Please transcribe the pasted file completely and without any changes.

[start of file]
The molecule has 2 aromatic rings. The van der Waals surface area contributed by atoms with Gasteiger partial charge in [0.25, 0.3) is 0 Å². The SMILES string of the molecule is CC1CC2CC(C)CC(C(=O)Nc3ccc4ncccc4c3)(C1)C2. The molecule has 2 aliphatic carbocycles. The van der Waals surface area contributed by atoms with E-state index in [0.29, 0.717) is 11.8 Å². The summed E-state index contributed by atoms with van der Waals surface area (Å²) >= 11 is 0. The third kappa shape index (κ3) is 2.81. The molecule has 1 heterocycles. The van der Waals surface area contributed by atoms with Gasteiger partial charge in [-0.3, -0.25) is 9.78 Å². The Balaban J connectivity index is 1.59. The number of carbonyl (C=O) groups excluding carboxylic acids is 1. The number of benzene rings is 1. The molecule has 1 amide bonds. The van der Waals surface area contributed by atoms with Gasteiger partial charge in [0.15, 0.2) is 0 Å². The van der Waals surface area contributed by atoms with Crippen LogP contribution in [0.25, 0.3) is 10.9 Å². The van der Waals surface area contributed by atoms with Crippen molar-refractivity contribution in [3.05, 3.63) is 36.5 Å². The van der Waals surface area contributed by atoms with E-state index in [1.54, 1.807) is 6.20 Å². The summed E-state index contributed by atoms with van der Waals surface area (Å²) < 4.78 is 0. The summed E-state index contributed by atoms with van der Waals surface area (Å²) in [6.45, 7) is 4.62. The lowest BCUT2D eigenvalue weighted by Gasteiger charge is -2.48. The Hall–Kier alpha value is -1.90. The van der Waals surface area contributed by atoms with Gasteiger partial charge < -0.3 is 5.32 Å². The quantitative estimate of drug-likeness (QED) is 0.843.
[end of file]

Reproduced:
The molecule has 2 aromatic rings. The van der Waals surface area contributed by atoms with Gasteiger partial charge in [0.25, 0.3) is 0 Å². The SMILES string of the molecule is CC1CC2CC(C)CC(C(=O)Nc3ccc4ncccc4c3)(C1)C2. The molecule has 2 aliphatic carbocycles. The van der Waals surface area contributed by atoms with E-state index in [0.29, 0.717) is 11.8 Å². The summed E-state index contributed by atoms with van der Waals surface area (Å²) >= 11 is 0. The third kappa shape index (κ3) is 2.81. The molecule has 1 heterocycles. The van der Waals surface area contributed by atoms with Gasteiger partial charge in [-0.3, -0.25) is 9.78 Å². The Balaban J connectivity index is 1.59. The number of carbonyl (C=O) groups excluding carboxylic acids is 1. The number of benzene rings is 1. The molecule has 1 amide bonds. The van der Waals surface area contributed by atoms with Gasteiger partial charge in [0.15, 0.2) is 0 Å². The van der Waals surface area contributed by atoms with Crippen LogP contribution in [0.25, 0.3) is 10.9 Å². The van der Waals surface area contributed by atoms with Crippen molar-refractivity contribution in [3.05, 3.63) is 36.5 Å². The van der Waals surface area contributed by atoms with E-state index in [1.54, 1.807) is 6.20 Å². The summed E-state index contributed by atoms with van der Waals surface area (Å²) < 4.78 is 0. The summed E-state index contributed by atoms with van der Waals surface area (Å²) in [6.45, 7) is 4.62. The lowest BCUT2D eigenvalue weighted by Gasteiger charge is -2.48. The Hall–Kier alpha value is -1.90. The van der Waals surface area contributed by atoms with Gasteiger partial charge < -0.3 is 5.32 Å². The quantitative estimate of drug-likeness (QED) is 0.843.